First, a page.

review by Neo
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Promise… I mean The Banquet…
I remember watching Shakespeare’s Hamlet with glowed eyes in those years when I was still a kid. It didn’t seem like British, but rather the story of jealously, revenge and killing a brother to become the king, was in every way – Chinese – just think of any of the past emperors and you will understand. So in many ways, it is almost inevitable that a Chinese film maker will eventually remake Hamlet into a Chinese tragedy film. With that being said, The Banquet is directed by acclaimed Chinese director Feng Xiaogang who has hardly put a foot wrong in low budgets dark comedies like Cell Phone and World Without Thieves, but somehow this movie processes something different, a lavish production set and dreamy-like special effects. It is by no means a failure, and there are moments that are worthy of re-watching, especially the roof top scenes and almost every scenes with Zhou Xun. Nonetheless, the beauty of the set, over shadowed Feng’s usual straight forward directing style and the effect is like hiding a message behind a huge rock. As much as Neo loved the dream of riding through the beauty of the Banquet, he must surely admit that this is far closer to The Promise than Zhang Yimou’s Hero.
There isn’t really any point in discussing the plot and thematic events as almost every readers who have been through high school, probably knows the story of Hamlet far better than I do. Surely it isn’t the plot that drives me through the journey, but rather the dream like sequence of the fight scenes and the beauty of the spectacle that made The Banquet far better than it should be. Neo is fast becoming a big fan of Zhou Xun, after her wholly natural performance in Perhaps Love; she grows into this role and shines through despite her being criminally underused. Perhaps, Zhou resembles a girl from Neo’s past and to be perfectly honest, that is probably the reason why he pin points her performance as shining brightly above Zhang Zi Yi, despite the later being in the leading role. Bias or not, you can be the judge, but Zhou combines innocence with perfect juxtaposition about love and representing the beauty of human nature.
Despite, Zhang Zi Yi’s unanimous stunning sexual display in 2046, where Neo absolutely loved her handling of an immensely difficult role; she is in every way the weak link of the quadrant. Yes, she is elegantly beautiful, but in many ways she is yet to prove that she can carry a film on her own. In 2046, she have the outstanding Tony Leung Chiu Wai as a co-leading star and in House of Flying Daggers, she have the ever hardworking Andy Lau, unfortunately in Banquet, she have only supporting actors in Daniel Wu and Ge You. All the more disappointingly, she is outshined by the underrated Zhou Xun, whose is in every manner more natural and convincing than her counterpart.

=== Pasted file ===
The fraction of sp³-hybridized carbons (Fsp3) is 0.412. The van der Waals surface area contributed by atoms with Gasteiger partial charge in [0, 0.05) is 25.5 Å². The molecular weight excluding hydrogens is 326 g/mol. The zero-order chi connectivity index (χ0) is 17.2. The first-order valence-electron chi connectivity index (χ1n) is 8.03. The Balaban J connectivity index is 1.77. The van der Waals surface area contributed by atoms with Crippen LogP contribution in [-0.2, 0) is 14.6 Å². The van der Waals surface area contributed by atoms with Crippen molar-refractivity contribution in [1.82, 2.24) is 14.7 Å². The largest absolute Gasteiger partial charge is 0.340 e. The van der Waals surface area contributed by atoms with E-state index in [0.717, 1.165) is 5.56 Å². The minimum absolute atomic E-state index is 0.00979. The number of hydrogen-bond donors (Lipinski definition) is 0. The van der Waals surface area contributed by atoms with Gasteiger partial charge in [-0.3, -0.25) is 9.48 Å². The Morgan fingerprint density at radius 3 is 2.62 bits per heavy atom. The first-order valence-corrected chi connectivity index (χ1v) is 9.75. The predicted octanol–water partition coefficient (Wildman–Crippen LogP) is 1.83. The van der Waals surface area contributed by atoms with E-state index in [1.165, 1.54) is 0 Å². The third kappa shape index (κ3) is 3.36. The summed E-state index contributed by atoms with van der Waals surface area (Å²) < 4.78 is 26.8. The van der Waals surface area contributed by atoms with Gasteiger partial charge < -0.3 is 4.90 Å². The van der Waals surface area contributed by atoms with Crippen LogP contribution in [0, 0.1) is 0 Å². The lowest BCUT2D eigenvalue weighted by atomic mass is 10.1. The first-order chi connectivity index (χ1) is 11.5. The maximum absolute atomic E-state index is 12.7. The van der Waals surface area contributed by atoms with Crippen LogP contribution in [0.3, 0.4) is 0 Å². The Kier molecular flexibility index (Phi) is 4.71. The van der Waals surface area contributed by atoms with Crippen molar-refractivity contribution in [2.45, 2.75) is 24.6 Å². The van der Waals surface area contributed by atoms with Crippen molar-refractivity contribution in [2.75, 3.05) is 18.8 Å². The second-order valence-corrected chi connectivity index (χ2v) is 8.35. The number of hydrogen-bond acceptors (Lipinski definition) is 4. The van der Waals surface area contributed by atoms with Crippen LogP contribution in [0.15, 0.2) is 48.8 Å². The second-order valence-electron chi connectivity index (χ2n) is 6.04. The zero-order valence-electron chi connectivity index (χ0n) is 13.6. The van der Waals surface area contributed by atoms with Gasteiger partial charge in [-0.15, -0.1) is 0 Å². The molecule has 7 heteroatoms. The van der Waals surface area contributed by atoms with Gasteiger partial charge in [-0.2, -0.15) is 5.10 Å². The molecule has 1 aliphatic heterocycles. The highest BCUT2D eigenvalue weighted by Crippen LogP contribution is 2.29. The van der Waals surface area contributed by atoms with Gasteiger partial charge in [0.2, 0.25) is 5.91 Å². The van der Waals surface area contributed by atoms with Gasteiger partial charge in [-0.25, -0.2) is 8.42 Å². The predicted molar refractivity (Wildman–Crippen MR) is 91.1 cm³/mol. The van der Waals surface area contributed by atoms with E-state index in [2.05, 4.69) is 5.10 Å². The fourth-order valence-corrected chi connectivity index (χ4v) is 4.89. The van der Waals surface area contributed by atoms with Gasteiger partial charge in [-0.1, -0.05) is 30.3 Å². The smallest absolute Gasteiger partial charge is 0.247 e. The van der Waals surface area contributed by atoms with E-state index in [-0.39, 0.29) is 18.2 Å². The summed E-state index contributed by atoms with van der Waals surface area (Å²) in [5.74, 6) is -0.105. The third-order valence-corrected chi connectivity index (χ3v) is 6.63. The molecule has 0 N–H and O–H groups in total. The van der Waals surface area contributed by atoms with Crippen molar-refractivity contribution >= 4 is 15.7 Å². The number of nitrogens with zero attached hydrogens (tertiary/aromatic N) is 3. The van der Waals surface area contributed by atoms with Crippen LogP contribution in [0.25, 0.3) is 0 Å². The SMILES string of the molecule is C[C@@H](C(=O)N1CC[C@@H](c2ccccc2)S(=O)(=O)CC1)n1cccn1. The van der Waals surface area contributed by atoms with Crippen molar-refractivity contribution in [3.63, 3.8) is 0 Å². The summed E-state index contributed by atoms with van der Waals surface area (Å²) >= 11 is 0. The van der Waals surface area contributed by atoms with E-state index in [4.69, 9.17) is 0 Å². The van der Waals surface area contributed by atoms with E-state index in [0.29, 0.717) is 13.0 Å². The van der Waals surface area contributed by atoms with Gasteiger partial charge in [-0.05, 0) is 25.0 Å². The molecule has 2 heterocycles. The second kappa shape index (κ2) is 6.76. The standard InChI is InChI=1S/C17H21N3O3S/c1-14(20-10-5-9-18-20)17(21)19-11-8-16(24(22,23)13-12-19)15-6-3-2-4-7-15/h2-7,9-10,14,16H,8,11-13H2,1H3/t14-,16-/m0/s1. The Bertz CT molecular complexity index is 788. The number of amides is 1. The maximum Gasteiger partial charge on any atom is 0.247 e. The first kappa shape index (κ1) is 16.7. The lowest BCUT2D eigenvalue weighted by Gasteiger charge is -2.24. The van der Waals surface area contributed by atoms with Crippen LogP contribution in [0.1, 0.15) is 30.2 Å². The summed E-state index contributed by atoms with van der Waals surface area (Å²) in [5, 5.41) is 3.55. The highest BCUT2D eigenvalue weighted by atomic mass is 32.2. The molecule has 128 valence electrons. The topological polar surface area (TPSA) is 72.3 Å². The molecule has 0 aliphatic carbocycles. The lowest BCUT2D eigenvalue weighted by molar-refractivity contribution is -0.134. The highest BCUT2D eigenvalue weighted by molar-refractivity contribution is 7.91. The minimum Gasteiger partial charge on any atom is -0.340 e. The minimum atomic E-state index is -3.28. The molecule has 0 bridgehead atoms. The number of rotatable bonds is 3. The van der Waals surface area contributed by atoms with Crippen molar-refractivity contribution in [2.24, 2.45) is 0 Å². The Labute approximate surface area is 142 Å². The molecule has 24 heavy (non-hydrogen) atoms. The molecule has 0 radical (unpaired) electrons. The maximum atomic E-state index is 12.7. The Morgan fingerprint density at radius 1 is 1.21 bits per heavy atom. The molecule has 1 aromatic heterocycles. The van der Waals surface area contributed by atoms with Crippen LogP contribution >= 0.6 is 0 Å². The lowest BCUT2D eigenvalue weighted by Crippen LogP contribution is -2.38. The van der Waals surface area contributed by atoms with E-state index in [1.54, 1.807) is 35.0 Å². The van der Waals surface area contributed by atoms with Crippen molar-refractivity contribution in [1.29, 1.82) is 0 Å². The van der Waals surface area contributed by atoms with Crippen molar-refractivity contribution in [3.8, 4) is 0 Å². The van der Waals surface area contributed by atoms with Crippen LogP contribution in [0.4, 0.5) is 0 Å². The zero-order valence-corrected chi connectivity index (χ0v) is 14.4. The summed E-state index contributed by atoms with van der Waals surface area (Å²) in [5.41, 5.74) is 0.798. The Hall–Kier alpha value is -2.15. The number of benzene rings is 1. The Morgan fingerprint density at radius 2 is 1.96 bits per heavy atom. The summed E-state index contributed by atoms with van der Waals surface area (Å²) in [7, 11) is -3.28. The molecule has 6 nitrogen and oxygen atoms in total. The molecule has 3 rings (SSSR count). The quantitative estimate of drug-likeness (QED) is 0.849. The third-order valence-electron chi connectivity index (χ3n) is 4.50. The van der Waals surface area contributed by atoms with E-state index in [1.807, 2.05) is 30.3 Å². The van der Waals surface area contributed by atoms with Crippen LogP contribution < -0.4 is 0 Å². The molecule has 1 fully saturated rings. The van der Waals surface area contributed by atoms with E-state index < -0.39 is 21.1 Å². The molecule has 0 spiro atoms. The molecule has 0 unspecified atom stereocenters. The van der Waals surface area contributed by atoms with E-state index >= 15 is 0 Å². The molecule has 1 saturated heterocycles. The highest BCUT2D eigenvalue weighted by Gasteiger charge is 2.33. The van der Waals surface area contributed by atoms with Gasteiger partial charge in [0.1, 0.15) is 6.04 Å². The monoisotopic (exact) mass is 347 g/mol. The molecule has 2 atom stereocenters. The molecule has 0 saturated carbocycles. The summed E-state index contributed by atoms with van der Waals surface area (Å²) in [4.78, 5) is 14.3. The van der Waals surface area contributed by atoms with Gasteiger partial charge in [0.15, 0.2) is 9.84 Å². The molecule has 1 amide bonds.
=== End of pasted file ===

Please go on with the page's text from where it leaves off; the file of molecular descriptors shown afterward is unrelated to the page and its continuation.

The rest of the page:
Sometimes, one may wonder, whether Daniel Wu is really the answer to HK cinema’s new generation. After scene stealing performances in New Police Story, Everlasting Regret and Beyond Our Ken, Wu have risen above his current contemporizes. Here is he suitably unconvincing in a role more suited to younger suitor, but nonetheless, as with usual, Wu gives it his very best and in many ways, he resembles a younger Andy Lau, whose limited acting ability is more than compensated by the effort he puts in each role. Perhaps, one reason why Wu isn’t as convincing can be due to being overshadowed by the almost unrecognizable Ge You, who have almost become – Zhang Yimou’s Hero – emperor’s clone. His movements and gesture gives life to the movie and provides some much needed relieve of tensions in a movie that have more looks than inner substance.
Scenes like the rooftop action sequences in the artistic temple, is menacing to watch as the water drops slowly in almost a slow-mo fashion. Director Feng has a great eye and even in moments of tense and unforgiving situations, there is a sense of black comedy and sarcasms within the layers behind the colorful sets. Some may even suggests that Feng may well be commenting on the Chinese government, but seriously, even if he really did, Neo would hardly care.
With all being said, Feng have painted a beautiful painting and not unlike The Promise, it is more dream-like than reality. This is perhaps the vital reason of why some embrace this work and some may feel absolute distant. Sure, there are moments where the audience may feel uninvolved, but nonetheless, the unsympathetic finale enhanced a predictable plotline and added layers within its colorful texture. Some man are born to be kings, others are kings even if they do not want to. It is rather unfortunate that the two main star attractions are not at their best, but it is perfectly compensated, by the ever flawed yet beautiful Zhou Xun and the canny figure of Ge You. The Banquet is by no means a masterpiece, nor does it attempts to be the next Crouching Tiger, but at the very end it is still very much – Hamlet – a story that is very Chinese indeed. Still, it all comes down to this – a Banquet has different kinds of wine and food, and in Neo’s honest stomach, he liked some parts of the menu and luckily, he enjoyed the overall “feel” of the Banquet…
I rate it 7.75/10
on this movie on HK Neo Reviews Forum
Directed by: FENG Xiaogang
Starring: ZHANG Ziyi, GE You, Daniel WU, ZHOU Xun, HUANG Xiaoming, MA Jingwu.
Reviewed by Andrew (Neo) - December 2006